El blog de Zahi Hawass lo anunciaba hoy: Una misión arqueológica de la Universidad de Yale ha descubierto importantes restos egipcios en las cercanías del Oasis de Kharga. Se trataría de restos atípicos, puesto que se corresponden con un importante asentamiento, anterior en 1000 años a los conocidos hasta la fecha en aquella zona. Os copio los detalles de la noticia:
The American-Egyptian mission from Yale University has stumbled upon what appears to be the remains of a substantial settlement. The city is a thousand years earlier than the major surviving ancient remains at the Umm Mawagir area in Kharga Oasis.
Minister of Culture, Farouk Hosny, announced that the settlement is dated to the Second Intermediate Period (ca.1650-1550 BC) and was discovered during excavation work as part of the Theban Desert Road Survey. This project serves to investigate and map the ancient desert routes in the Western desert.
Dr. Zahi Hawass, Secretary General of the Supreme Council of Antiquities (SCA), said that the newly discovered settlement is 1km long from north to south and 250m wide from east to west. It lies along the bustling caravan routes connecting the Nile Valley of Egypt and the western oasis with points as far as Darfur in western Sudan. Hawass continued that archaeological evidence at the site indicated that its inhabitants were part of an administrative center and they were engaged in baking on a massive scale.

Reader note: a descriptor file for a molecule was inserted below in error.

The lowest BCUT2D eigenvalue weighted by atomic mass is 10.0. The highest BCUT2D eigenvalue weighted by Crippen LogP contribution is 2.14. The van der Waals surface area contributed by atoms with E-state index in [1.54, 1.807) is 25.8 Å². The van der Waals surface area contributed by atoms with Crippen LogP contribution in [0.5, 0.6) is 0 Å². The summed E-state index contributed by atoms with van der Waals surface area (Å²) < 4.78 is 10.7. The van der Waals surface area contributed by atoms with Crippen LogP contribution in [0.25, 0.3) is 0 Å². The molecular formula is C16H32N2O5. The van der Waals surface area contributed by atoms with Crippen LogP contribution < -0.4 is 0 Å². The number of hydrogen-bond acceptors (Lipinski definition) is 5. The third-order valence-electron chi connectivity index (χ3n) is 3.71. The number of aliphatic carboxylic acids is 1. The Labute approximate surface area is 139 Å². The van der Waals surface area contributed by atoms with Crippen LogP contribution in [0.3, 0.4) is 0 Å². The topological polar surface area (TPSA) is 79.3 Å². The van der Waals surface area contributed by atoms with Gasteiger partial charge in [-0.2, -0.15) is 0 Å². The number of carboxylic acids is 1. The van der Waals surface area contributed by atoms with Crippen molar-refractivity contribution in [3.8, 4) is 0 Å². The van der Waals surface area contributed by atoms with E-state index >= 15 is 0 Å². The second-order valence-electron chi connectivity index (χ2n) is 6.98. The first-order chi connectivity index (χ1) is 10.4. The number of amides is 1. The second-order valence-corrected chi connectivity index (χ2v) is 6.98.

Dr. John Coleman Darnell, head of the Yale mission, said that during excavations remains of large administrative mudbrick structures were found. These buildings consisted of rooms and halls similar to administrative buildings previously found in several sites in the Nile Valley. These sites may have been used as a lookout post as part of the administrative center of the settlement. Part of an ancient bakery was also found with two ovens and a potter’s wheel, used to make the ceramic bread molds in which the bread was baked. The amount of remains from the debris dumps outside the bakery suggest that the settlement produced a food surplus and may have even been feeding an army.
Dr. Deborah Darnell, co-director of the mission, said that early studies on the site revealed that the settlement began during the Middle Kingdom (2134-1569 BC) and lasted to the beginning of the New Kingdom (1569-1081 BC). However the site was at its peak from the late Middle Kingdom (1786-1665 BC) to the Second Intermediate Period (1600-1569 BC).